A reader went to the ambo and gave the first reading. The cantor led us in singing the refrain to the responsorial psalm for the day, but the reader recited the verses. The reader then gave the second reading. The deacon then went to the ambo and proclaimed the Gospel. The priest gave his homily from the ambo; it basically consisted of some thoughts about Revelation, which was described as a fascinating book designed to give comfort to those in the early Church plauged by martyrdom and persecution, and the observation that the we live in a difficult world today, much in need of God's mercy, the reason for what the priest named as simply "Mercy Sunday." Even though I was paying reasonably close attention today, even immediately after the homily that was about all I could recall.
We recited the Creed, and then the deacon led the recitation of the intentions of the Prayer of the Faithful. A collection was taken using long-handled wicker baskets; the ushers passed through the three center aisles and then went to the front of the side aisles and started back towards the rear. The offertory hymn was "Ye Sons and Daughters." We skipped the first three verses and started with verse four. The paten and chalice were of metal; instead of a glass flagon or other typical vessel for the wine, the priest used a chalice noticeably large enough for all the wine (which was later poured into two smaller chalices). I have to wonder why this can't be done elsewhere instead of the glass flagons or multiple chalices (which ruin the symbolism of "one cup"). At the Orate Fratres, no one stood until the congregation's response was complete.
The Mass of Creation setting was used for the remainder of the Mass. The priest offered the third Eucharistic Prayer; notable is that the deacon knelt for the consecration, which is unusual in my experience. We sang the Our Father to a setting that I believe is common at folk Masses (though we used the organ). Few joined hands, although the church was only about half-full anyway (it might hold 700-1000 when full). The organist played straight through the "Deliver us, O Lord" prayer into the embolism after the Our Father.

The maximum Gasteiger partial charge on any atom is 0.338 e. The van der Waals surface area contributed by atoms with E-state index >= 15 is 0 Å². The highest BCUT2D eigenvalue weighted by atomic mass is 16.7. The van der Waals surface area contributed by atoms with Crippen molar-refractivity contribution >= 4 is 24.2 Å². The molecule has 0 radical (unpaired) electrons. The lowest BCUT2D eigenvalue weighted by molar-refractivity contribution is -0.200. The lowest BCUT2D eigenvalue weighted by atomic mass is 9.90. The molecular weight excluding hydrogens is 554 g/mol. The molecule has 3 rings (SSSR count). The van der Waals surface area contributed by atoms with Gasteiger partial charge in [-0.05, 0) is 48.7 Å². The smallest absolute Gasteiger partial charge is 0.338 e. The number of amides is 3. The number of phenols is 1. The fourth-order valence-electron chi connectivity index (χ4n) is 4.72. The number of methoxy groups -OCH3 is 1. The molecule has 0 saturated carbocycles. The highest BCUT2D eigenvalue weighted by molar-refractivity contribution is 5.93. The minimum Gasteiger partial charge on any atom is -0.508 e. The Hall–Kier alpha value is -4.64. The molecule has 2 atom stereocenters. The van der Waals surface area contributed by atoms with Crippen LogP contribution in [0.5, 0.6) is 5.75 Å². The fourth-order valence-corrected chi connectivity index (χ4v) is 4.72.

At Holy Communion, three lay ministers assisted. The Sacred Body was offered from metal patens at three stations, one at each center aisle (by alternating between two lines) while ministers stood at the two corners of the sanctuary with the chalices holding the Precious Blood. The servers held patens underneath the communicants to catch falling particles, but this was done in such a way as to be probably ineffective if the need actually arose, as they were holding the patens probably about at waist level or below. (This is likely on account of trying to avoid bumping into the hands of those receiving in the hand.) The Communion hymn was "Prayer of St. Francis."
After Communion, the priest offered the closing prayer and imparted a solemn blessing. The servers, reader, deacon, and priest exited via the center aisle as we sang "Jesus Is Risen." Most people remained to the end. As I left, I saw a small plaque commemorating the dedication of the church by the cardinal in 1969; I also saw the current cornerstone, which read "1968," and what must have been the cornerstone from an earlier building; it read "1871." That kind of compensates for the weeks where I couldn't find the cornersone, I guess.
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If you should find yourself travelling through Buffalo, Iowa, you can stop for Mass at St. Peter Church on Fourth Street. No matter where in the nation or around the world you might happen to be, you can almost always find a Catholic Mass.